Afterwards, I remember people in the boat panicking, and seeming really worried. And I said: “Guys, I’m fine. Wow, that was really close. Let’s not tell our parents about that.” And then it was this wave of realising I’m not fine, but I don’t know why. I remember reaching down just to check myself. And that’s when I realised that I had big lacerations to my lower back. I actually thought I’d been cut in half at that point. That was when the shock kicked in.  

It was really scary because we were in the middle of nowhere, and I knew there was a lot of blood loss. That was when the possibility of death crossed my mind. I felt this deep sense of: I’ve not done life well. I don’t think anyone else would have thought that; I was an able student had lots of friends in school. But I had never asked God what he wanted for my life. I had never acknowledged him, I had never honoured him. I never really lived in light of this huge gratitude for the grace he was showering on me every single day. And that moment hit me really hard, because I knew that if I had died, I was probably going to be one of those people where I said: “Hey, God, it’s me,” and he would say, “I don’t know you.” That was terrifying. And I prayed in that ambulance for the first time, “God, save me.”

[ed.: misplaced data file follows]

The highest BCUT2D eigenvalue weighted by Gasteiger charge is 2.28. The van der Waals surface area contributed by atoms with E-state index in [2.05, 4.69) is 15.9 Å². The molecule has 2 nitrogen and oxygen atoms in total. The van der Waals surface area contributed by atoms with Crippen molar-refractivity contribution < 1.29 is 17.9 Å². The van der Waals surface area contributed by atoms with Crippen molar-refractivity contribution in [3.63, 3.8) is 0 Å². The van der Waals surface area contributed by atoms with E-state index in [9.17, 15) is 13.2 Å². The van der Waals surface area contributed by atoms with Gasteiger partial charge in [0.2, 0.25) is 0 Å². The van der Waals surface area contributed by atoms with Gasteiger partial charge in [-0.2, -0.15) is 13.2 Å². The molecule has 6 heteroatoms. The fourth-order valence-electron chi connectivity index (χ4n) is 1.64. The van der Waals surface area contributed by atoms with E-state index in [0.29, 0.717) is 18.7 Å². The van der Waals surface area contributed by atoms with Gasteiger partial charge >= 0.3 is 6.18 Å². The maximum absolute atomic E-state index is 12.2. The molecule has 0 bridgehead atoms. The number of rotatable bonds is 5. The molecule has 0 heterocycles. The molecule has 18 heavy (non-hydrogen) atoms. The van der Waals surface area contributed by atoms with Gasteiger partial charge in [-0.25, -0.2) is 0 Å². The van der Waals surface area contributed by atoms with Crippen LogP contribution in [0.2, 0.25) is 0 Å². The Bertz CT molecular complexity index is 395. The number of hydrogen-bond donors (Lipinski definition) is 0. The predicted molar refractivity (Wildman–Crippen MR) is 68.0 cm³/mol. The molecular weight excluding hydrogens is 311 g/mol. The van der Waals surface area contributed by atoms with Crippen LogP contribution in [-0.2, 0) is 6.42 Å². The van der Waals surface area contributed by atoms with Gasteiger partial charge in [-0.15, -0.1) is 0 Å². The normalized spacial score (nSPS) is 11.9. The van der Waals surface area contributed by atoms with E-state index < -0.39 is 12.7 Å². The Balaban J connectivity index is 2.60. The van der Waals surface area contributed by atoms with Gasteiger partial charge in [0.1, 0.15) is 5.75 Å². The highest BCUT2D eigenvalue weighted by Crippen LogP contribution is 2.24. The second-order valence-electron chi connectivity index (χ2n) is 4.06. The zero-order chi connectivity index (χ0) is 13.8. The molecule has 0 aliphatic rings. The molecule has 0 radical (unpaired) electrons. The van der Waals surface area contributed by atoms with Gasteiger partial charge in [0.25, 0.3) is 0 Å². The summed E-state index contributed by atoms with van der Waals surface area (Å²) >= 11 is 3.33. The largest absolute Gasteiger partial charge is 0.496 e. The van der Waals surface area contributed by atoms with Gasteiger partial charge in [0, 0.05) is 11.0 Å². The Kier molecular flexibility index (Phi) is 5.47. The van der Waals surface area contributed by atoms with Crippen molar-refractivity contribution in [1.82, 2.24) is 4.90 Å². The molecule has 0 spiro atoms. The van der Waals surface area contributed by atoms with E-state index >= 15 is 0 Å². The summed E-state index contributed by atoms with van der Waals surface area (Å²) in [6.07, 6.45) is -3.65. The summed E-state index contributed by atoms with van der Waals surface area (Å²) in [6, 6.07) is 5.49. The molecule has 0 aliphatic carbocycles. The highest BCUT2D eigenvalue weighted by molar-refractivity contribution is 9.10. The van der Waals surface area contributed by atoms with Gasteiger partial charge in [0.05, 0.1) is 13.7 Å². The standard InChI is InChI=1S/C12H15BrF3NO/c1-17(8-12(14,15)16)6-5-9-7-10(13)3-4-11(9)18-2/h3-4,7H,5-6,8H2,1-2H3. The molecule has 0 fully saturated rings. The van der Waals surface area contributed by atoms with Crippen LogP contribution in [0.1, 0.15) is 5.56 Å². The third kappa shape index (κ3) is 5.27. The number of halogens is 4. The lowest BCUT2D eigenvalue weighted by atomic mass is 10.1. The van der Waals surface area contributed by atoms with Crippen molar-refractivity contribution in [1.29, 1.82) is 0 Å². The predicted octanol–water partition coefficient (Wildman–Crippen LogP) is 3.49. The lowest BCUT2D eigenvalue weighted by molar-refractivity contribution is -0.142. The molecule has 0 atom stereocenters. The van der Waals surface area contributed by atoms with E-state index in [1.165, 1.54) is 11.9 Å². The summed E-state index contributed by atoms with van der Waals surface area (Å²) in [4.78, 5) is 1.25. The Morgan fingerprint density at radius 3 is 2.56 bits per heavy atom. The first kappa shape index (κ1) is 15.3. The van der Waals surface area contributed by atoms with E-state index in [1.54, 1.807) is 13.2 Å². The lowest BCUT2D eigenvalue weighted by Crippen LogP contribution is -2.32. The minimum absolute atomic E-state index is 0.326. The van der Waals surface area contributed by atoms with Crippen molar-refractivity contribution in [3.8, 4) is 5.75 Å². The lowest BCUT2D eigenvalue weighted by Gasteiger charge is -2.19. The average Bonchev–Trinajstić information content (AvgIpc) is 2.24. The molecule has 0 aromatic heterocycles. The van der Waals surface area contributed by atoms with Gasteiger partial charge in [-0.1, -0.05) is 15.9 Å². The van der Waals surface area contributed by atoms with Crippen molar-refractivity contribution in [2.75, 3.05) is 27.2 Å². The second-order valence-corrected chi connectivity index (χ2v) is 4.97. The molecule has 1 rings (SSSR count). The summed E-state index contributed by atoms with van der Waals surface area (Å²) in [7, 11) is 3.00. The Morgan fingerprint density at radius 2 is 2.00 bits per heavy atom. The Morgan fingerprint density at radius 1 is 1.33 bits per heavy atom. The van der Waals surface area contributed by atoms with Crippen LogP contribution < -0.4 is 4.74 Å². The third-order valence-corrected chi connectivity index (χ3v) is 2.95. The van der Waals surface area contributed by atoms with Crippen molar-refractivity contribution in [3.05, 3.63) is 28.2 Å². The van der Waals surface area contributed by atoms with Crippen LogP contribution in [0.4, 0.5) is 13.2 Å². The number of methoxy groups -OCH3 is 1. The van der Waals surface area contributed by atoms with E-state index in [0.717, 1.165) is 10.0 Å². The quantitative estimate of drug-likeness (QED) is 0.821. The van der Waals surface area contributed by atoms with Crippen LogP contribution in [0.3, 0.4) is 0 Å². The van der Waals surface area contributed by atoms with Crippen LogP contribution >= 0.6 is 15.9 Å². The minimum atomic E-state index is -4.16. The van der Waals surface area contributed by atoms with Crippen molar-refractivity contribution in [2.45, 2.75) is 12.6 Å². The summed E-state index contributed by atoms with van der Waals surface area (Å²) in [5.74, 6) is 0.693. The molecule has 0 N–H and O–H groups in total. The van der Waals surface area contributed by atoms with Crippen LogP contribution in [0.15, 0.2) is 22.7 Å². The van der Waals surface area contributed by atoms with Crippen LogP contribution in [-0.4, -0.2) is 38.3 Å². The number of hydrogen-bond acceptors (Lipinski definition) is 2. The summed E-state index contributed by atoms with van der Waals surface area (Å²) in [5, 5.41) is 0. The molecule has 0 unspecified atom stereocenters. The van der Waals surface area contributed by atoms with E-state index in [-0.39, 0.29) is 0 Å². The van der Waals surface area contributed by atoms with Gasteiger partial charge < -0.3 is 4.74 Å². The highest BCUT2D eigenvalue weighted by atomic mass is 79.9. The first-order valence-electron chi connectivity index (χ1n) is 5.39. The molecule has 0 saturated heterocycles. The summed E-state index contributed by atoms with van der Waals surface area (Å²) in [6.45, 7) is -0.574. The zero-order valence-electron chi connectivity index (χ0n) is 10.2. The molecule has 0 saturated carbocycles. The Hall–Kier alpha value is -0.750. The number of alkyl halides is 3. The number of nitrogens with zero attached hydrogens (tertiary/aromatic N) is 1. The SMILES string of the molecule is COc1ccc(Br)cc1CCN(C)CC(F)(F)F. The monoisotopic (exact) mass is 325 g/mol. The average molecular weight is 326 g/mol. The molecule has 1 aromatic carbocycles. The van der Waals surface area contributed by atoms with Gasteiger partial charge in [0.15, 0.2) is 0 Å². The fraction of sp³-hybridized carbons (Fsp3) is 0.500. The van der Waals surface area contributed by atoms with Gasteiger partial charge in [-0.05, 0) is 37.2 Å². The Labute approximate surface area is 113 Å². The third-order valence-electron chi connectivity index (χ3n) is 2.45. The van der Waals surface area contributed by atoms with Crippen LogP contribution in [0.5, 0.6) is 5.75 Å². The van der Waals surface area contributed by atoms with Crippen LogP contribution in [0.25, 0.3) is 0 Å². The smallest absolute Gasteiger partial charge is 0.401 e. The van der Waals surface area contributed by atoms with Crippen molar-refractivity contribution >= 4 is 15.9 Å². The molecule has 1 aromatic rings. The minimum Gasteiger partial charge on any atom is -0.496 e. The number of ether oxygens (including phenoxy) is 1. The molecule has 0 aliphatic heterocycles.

What happened next? 

I woke up from surgery and I had no spinal damage. I was fine. And I thought: “Wow, God was there and he was amazing and he saved me.” Then I found out that, unfortunately, they hadn’t been able to save all of my right leg and had to amputate my foot.

I was devastated. Sport was my dream. It was what I lived for. It was my life. I just thought: this was not part of the deal. Why would God save me and then take away the one thing that I loved the most? 

Were you able to forgive the driver of the boat for his part in the accident?